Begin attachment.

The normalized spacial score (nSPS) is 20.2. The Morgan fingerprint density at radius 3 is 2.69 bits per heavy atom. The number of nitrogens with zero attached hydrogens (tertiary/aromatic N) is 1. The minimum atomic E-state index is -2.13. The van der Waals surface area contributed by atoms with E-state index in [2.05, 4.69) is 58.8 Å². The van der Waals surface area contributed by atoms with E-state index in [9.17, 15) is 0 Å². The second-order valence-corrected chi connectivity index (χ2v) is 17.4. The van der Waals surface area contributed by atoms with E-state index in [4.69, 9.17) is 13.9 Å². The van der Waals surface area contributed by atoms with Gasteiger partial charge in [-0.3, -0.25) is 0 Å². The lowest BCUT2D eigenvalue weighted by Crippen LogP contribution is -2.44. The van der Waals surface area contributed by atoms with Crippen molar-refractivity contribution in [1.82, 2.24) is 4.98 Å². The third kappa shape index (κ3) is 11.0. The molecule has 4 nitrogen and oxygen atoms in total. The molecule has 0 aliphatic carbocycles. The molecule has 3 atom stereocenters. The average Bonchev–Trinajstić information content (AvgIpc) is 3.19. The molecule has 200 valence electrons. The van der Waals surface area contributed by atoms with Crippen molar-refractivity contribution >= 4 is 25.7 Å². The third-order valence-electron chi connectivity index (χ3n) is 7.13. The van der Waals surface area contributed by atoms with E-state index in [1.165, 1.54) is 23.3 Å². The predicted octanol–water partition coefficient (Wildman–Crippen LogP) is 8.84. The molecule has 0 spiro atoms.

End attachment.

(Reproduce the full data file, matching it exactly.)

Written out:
The normalized spacial score (nSPS) is 20.2. The Morgan fingerprint density at radius 3 is 2.69 bits per heavy atom. The number of nitrogens with zero attached hydrogens (tertiary/aromatic N) is 1. The minimum atomic E-state index is -2.13. The van der Waals surface area contributed by atoms with E-state index in [2.05, 4.69) is 58.8 Å². The van der Waals surface area contributed by atoms with E-state index in [9.17, 15) is 0 Å². The second-order valence-corrected chi connectivity index (χ2v) is 17.4. The van der Waals surface area contributed by atoms with E-state index in [4.69, 9.17) is 13.9 Å². The van der Waals surface area contributed by atoms with Gasteiger partial charge in [-0.3, -0.25) is 0 Å². The lowest BCUT2D eigenvalue weighted by Crippen LogP contribution is -2.44. The van der Waals surface area contributed by atoms with Crippen molar-refractivity contribution in [1.82, 2.24) is 4.98 Å². The third kappa shape index (κ3) is 11.0. The molecule has 4 nitrogen and oxygen atoms in total. The molecule has 0 aliphatic carbocycles. The molecule has 3 atom stereocenters. The average Bonchev–Trinajstić information content (AvgIpc) is 3.19. The molecule has 200 valence electrons. The van der Waals surface area contributed by atoms with Crippen molar-refractivity contribution >= 4 is 25.7 Å². The third-order valence-electron chi connectivity index (χ3n) is 7.13. The van der Waals surface area contributed by atoms with E-state index in [1.165, 1.54) is 23.3 Å². The predicted octanol–water partition coefficient (Wildman–Crippen LogP) is 8.84. The molecule has 0 spiro atoms.